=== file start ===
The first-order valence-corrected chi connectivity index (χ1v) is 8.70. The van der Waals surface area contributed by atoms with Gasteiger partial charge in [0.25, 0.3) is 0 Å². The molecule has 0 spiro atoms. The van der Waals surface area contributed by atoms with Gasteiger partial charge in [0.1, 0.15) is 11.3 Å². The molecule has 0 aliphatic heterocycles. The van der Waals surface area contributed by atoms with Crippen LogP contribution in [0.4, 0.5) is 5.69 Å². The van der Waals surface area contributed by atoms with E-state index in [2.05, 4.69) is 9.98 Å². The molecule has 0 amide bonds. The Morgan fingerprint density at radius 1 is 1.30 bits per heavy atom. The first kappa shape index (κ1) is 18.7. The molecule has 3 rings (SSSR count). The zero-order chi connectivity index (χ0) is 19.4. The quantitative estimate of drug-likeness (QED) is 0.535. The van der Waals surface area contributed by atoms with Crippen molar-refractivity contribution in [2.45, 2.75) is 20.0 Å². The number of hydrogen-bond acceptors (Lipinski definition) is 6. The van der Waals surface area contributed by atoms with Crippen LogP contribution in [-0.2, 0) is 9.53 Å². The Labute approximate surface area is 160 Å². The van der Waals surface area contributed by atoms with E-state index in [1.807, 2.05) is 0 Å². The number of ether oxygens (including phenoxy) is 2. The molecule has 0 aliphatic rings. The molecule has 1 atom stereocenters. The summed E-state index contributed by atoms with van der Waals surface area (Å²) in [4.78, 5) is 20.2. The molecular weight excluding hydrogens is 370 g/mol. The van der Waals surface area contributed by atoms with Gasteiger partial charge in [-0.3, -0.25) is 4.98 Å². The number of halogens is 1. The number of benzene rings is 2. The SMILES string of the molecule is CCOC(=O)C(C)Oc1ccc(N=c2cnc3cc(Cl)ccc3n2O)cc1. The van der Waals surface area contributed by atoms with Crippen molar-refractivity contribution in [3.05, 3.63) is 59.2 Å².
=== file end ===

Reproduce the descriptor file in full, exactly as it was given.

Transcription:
The first-order valence-corrected chi connectivity index (χ1v) is 8.70. The van der Waals surface area contributed by atoms with Gasteiger partial charge in [0.25, 0.3) is 0 Å². The molecule has 0 spiro atoms. The van der Waals surface area contributed by atoms with Gasteiger partial charge in [0.1, 0.15) is 11.3 Å². The molecule has 0 aliphatic heterocycles. The van der Waals surface area contributed by atoms with Crippen LogP contribution in [0.4, 0.5) is 5.69 Å². The van der Waals surface area contributed by atoms with E-state index in [2.05, 4.69) is 9.98 Å². The molecule has 0 amide bonds. The Morgan fingerprint density at radius 1 is 1.30 bits per heavy atom. The first kappa shape index (κ1) is 18.7. The molecule has 3 rings (SSSR count). The zero-order chi connectivity index (χ0) is 19.4. The quantitative estimate of drug-likeness (QED) is 0.535. The van der Waals surface area contributed by atoms with Crippen molar-refractivity contribution in [2.45, 2.75) is 20.0 Å². The number of hydrogen-bond acceptors (Lipinski definition) is 6. The van der Waals surface area contributed by atoms with Crippen LogP contribution in [-0.2, 0) is 9.53 Å². The Labute approximate surface area is 160 Å². The van der Waals surface area contributed by atoms with E-state index in [1.807, 2.05) is 0 Å². The number of ether oxygens (including phenoxy) is 2. The molecule has 0 aliphatic rings. The molecule has 1 atom stereocenters. The summed E-state index contributed by atoms with van der Waals surface area (Å²) in [4.78, 5) is 20.2. The molecular weight excluding hydrogens is 370 g/mol. The van der Waals surface area contributed by atoms with Gasteiger partial charge in [-0.3, -0.25) is 4.98 Å². The number of halogens is 1. The number of benzene rings is 2. The SMILES string of the molecule is CCOC(=O)C(C)Oc1ccc(N=c2cnc3cc(Cl)ccc3n2O)cc1. The van der Waals surface area contributed by atoms with Crippen molar-refractivity contribution in [3.05, 3.63) is 59.2 Å².